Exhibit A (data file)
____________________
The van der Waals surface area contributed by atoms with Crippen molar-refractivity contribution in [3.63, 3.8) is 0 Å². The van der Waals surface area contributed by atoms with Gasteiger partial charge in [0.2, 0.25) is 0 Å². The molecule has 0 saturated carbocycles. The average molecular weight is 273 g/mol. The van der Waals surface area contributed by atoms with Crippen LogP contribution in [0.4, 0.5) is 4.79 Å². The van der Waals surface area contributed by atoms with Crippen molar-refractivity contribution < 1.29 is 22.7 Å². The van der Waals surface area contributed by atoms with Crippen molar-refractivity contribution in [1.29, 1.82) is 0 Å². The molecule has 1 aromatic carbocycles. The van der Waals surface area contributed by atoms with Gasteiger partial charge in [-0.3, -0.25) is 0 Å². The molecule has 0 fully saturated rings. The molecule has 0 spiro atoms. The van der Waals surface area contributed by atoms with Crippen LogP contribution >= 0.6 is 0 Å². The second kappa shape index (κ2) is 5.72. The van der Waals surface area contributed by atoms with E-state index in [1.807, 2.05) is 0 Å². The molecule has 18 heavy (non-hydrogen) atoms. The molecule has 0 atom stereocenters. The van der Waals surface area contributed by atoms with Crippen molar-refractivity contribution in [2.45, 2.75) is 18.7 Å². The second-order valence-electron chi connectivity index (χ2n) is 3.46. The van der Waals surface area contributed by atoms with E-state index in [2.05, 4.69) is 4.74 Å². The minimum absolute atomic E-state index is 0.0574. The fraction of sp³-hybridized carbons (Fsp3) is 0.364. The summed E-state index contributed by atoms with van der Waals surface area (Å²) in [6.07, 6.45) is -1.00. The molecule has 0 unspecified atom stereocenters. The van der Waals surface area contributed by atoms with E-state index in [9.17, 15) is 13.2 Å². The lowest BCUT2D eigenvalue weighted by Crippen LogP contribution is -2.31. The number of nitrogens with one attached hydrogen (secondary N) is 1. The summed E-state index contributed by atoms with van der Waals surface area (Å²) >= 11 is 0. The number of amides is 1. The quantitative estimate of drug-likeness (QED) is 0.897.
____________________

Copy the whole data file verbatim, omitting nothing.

The van der Waals surface area contributed by atoms with Crippen molar-refractivity contribution in [3.63, 3.8) is 0 Å². The van der Waals surface area contributed by atoms with Gasteiger partial charge in [0.2, 0.25) is 0 Å². The molecule has 0 saturated carbocycles. The average molecular weight is 273 g/mol. The van der Waals surface area contributed by atoms with Crippen LogP contribution in [0.4, 0.5) is 4.79 Å². The van der Waals surface area contributed by atoms with Crippen molar-refractivity contribution < 1.29 is 22.7 Å². The van der Waals surface area contributed by atoms with Crippen molar-refractivity contribution in [1.29, 1.82) is 0 Å². The molecule has 1 aromatic carbocycles. The van der Waals surface area contributed by atoms with Gasteiger partial charge in [-0.3, -0.25) is 0 Å². The molecule has 0 fully saturated rings. The molecule has 0 spiro atoms. The van der Waals surface area contributed by atoms with Crippen LogP contribution >= 0.6 is 0 Å². The second kappa shape index (κ2) is 5.72. The van der Waals surface area contributed by atoms with E-state index in [1.807, 2.05) is 0 Å². The molecule has 18 heavy (non-hydrogen) atoms. The molecule has 0 atom stereocenters. The van der Waals surface area contributed by atoms with Crippen molar-refractivity contribution in [2.45, 2.75) is 18.7 Å². The second-order valence-electron chi connectivity index (χ2n) is 3.46. The van der Waals surface area contributed by atoms with E-state index in [2.05, 4.69) is 4.74 Å². The minimum absolute atomic E-state index is 0.0574. The fraction of sp³-hybridized carbons (Fsp3) is 0.364. The summed E-state index contributed by atoms with van der Waals surface area (Å²) in [6.07, 6.45) is -1.00. The molecule has 0 unspecified atom stereocenters. The van der Waals surface area contributed by atoms with E-state index in [9.17, 15) is 13.2 Å². The lowest BCUT2D eigenvalue weighted by Crippen LogP contribution is -2.31. The number of nitrogens with one attached hydrogen (secondary N) is 1. The summed E-state index contributed by atoms with van der Waals surface area (Å²) >= 11 is 0. The number of amides is 1. The quantitative estimate of drug-likeness (QED) is 0.897.